Collaborative Parenting: The 3 Steps to Compromise

This article is an excerpt from the Shortform book guide to "The Explosive Child" by Ross Greene. Shortform has the world's best summaries and analyses of books you should be reading.

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What is collaborative parenting? How should you and your child work together to create solutions?

According to Ross Greene’s book The Explosive Child, collaborative parenting is when a parent works with their child to move toward a goal. This strategy is effective when a child is emotional and lashing out.

Continue reading to learn why collaborative parenting is crucial for corrective behavior, and how to practice it.

Brainstorming and Testing Solutions Together

Greene says collaborative parenting involves working with your child to find a solution that works for both of you. You shouldn’t go into this process having already decided on a solution since it might narrow your thinking. Whatever solution you land on should be realistic and should satisfy everyone—otherwise, it’ll only breed resentment and increase tension over time, leading to future conflicts. 

While you might think this step gives your child too much power or lets them take control, Greene argues this isn’t the case. You’re still determining a way they can complete the practical challenges you give them, after all.

(Shortform note: The process of coming up with and testing a number of solutions can be time-consuming and draining, something critics of collaborative parenting styles tend to focus on. These critics argue the involved processes of collaboratively working through each issue (as opposed to using clear rules and punishments) are sometimes unrealistic for parents, especially those who can only spend a limited amount of time with their child each day due to work or other concerns. While collaborative approaches can have their benefits, critics concede, parents shouldn’t feel guilty if they struggle to employ them.)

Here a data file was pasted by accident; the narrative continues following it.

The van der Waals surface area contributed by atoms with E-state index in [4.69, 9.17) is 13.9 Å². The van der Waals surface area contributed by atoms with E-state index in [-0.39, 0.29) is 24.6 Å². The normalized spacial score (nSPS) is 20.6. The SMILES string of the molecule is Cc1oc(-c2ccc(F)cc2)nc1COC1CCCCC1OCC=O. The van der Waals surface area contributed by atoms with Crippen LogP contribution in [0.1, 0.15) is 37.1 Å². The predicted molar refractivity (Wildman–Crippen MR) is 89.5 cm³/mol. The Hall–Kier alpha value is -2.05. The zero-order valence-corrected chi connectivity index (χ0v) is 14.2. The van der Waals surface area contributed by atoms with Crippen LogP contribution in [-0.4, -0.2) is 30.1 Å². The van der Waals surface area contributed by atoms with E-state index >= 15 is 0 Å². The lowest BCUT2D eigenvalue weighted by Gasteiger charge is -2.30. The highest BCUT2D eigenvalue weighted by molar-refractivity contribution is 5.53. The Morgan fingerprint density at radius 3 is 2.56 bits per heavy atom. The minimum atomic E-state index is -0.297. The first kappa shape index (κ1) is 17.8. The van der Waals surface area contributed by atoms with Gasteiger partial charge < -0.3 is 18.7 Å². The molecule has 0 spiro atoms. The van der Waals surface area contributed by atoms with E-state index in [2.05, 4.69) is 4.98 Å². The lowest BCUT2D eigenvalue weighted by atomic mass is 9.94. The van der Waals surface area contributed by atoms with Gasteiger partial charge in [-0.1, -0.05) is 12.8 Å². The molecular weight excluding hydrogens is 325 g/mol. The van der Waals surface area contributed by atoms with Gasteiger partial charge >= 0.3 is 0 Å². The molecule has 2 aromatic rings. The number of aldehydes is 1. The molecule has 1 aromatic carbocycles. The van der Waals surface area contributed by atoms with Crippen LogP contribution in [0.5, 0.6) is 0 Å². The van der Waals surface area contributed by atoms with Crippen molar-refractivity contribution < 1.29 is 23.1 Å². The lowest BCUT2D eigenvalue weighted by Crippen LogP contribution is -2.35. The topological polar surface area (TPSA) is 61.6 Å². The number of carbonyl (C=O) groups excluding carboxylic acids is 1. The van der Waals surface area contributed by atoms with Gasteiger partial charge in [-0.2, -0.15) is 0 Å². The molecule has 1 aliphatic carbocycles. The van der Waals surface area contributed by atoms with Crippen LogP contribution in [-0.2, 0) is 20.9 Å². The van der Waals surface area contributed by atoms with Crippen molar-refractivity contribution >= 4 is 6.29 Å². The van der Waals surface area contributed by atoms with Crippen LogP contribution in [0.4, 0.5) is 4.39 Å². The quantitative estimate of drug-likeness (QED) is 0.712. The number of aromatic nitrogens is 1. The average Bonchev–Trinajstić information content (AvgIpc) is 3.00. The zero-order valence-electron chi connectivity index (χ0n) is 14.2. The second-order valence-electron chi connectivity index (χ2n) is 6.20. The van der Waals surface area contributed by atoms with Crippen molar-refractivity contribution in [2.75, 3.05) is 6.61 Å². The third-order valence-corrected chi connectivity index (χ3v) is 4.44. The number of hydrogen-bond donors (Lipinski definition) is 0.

Greene outlines a three-part plan for brainstorming potential solutions: recap your concerns, offer initial ideas, and then revisit and refine them.

1) Recap Concerns

Recap your and your child’s perspectives. This will help keep in mind what your solution has to address. For example, Liz revealed that she has trouble getting up on days when there’s nothing she likes for breakfast. Liz’s dad will recap this as well as his concerns about lateness.

(Shortform note: Repeating ideas in conversation not only helps you remember what was said, but it also proves you’ve been listening and helps your conversation partner feel heard and understood. This then encourages them to be more open and expressive moving forward, since they know they’re getting through to you.)

2) Offer Initial Ideas

Brainstorm some initial ideas for solutions, asking your child first. Since this is their struggle, they might already have some ideas of how to address it or a perspective different from your own. Then, you can offer your own ideas or modifications. For example, Liz suggests she should pick what she has for breakfast every day. Liz’s dad modifies the idea slightly, suggesting they plan breakfasts for each week together.